At present, the ACLU is evaluating whether or not to take legal action against the board. I have not heard from Mr. Mathias since last Friday. For now, it appears that he’s left the conversation. I might add that because Mr. Mathias used his school-district email address in his correspondence with me, our exchange is a matter of public record under the Freedom of Information Act.
It is hard to say if my efforts (or those of Mike) will have any impact on this situation. However, while we can’t always stop men like Mr. Mathias from engaging in bigoted behavior, we can certainly make it extremely uncomfortable for them to act out. We have the power to keep the heat up, shine a light on miscreants and create a culture in which it is unacceptable to harm, harass or violate the rights if LGBT people, especially youth.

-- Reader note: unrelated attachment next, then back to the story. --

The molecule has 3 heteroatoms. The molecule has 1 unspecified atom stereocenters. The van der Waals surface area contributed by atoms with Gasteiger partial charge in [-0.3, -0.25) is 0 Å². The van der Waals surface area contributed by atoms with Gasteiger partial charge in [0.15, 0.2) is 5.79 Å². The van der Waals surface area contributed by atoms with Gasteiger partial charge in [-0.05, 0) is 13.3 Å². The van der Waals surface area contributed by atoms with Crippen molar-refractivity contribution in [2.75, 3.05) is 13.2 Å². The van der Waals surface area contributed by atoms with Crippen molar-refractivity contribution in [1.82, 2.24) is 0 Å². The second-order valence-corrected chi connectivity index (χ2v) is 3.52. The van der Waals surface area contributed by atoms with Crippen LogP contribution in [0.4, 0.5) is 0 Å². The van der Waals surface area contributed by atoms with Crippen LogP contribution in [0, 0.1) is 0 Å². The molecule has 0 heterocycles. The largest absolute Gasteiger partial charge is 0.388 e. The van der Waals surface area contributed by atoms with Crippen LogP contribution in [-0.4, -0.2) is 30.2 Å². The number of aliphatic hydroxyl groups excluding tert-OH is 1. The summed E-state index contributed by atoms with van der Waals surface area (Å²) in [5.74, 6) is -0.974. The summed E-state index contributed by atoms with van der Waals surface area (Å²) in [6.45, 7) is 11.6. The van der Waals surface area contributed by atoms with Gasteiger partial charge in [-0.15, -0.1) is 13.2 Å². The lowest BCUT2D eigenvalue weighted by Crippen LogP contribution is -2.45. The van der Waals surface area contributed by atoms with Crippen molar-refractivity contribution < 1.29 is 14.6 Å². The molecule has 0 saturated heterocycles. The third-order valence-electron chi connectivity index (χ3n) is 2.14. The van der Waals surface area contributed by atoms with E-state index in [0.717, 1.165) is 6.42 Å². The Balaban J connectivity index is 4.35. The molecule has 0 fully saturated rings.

As the mother of a gay son, this fight is deeply personal to me. When I hear stories about LGBT kids getting bullied or hurt, I can’t fucking stand it. It keeps me up nights. Adolescence is hard enough. But in a world where the playing field is uneven for sexual minorities, coming of age as an LGBT person is particularly vulnerable. I feel that my role is to protect these young people to whatever extent I can. If you hurt one LGBT kid, you’re hurting them all. I can’t let that happen on my watch.